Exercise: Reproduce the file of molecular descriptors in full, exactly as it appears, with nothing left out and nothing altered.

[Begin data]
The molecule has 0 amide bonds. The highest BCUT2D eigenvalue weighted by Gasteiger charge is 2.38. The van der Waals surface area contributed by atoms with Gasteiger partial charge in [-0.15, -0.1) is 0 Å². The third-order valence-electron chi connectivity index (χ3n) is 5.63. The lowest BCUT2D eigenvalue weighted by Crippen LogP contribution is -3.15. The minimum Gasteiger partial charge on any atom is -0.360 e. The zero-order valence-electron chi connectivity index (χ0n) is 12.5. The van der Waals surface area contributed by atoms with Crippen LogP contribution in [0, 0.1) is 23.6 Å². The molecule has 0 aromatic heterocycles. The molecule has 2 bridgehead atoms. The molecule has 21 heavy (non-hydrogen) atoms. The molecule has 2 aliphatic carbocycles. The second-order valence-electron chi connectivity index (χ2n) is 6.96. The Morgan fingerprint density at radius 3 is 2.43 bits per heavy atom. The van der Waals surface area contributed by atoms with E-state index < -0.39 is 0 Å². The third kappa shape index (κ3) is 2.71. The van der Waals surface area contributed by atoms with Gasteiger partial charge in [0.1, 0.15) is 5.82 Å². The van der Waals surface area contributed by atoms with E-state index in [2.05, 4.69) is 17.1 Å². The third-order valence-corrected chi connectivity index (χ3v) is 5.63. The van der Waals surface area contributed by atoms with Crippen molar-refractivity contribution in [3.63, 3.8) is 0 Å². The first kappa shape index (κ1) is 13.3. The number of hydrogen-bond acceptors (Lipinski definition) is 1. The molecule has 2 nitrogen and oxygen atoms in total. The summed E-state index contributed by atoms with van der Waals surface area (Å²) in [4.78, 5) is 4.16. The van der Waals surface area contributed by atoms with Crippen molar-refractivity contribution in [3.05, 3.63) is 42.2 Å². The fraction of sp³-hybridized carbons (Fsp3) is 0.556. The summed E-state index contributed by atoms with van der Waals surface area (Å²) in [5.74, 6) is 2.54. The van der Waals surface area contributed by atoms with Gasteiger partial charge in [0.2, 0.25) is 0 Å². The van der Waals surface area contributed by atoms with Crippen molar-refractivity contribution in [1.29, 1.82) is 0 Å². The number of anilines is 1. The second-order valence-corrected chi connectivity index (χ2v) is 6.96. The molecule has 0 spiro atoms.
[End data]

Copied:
The molecule has 0 amide bonds. The highest BCUT2D eigenvalue weighted by Gasteiger charge is 2.38. The van der Waals surface area contributed by atoms with Gasteiger partial charge in [-0.15, -0.1) is 0 Å². The third-order valence-electron chi connectivity index (χ3n) is 5.63. The lowest BCUT2D eigenvalue weighted by Crippen LogP contribution is -3.15. The minimum Gasteiger partial charge on any atom is -0.360 e. The zero-order valence-electron chi connectivity index (χ0n) is 12.5. The van der Waals surface area contributed by atoms with Crippen LogP contribution in [0, 0.1) is 23.6 Å². The molecule has 0 aromatic heterocycles. The molecule has 2 bridgehead atoms. The molecule has 21 heavy (non-hydrogen) atoms. The molecule has 2 aliphatic carbocycles. The second-order valence-electron chi connectivity index (χ2n) is 6.96. The Morgan fingerprint density at radius 3 is 2.43 bits per heavy atom. The van der Waals surface area contributed by atoms with E-state index < -0.39 is 0 Å². The third kappa shape index (κ3) is 2.71. The van der Waals surface area contributed by atoms with Gasteiger partial charge in [0.1, 0.15) is 5.82 Å². The van der Waals surface area contributed by atoms with E-state index in [2.05, 4.69) is 17.1 Å². The third-order valence-corrected chi connectivity index (χ3v) is 5.63. The van der Waals surface area contributed by atoms with Crippen molar-refractivity contribution in [3.63, 3.8) is 0 Å². The first kappa shape index (κ1) is 13.3. The number of hydrogen-bond acceptors (Lipinski definition) is 1. The molecule has 2 nitrogen and oxygen atoms in total. The summed E-state index contributed by atoms with van der Waals surface area (Å²) in [4.78, 5) is 4.16. The van der Waals surface area contributed by atoms with Crippen molar-refractivity contribution in [3.05, 3.63) is 42.2 Å². The fraction of sp³-hybridized carbons (Fsp3) is 0.556. The summed E-state index contributed by atoms with van der Waals surface area (Å²) in [5.74, 6) is 2.54. The van der Waals surface area contributed by atoms with Gasteiger partial charge in [0.2, 0.25) is 0 Å². The van der Waals surface area contributed by atoms with Crippen molar-refractivity contribution in [1.29, 1.82) is 0 Å². The number of anilines is 1. The second-order valence-corrected chi connectivity index (χ2v) is 6.96. The molecule has 0 spiro atoms.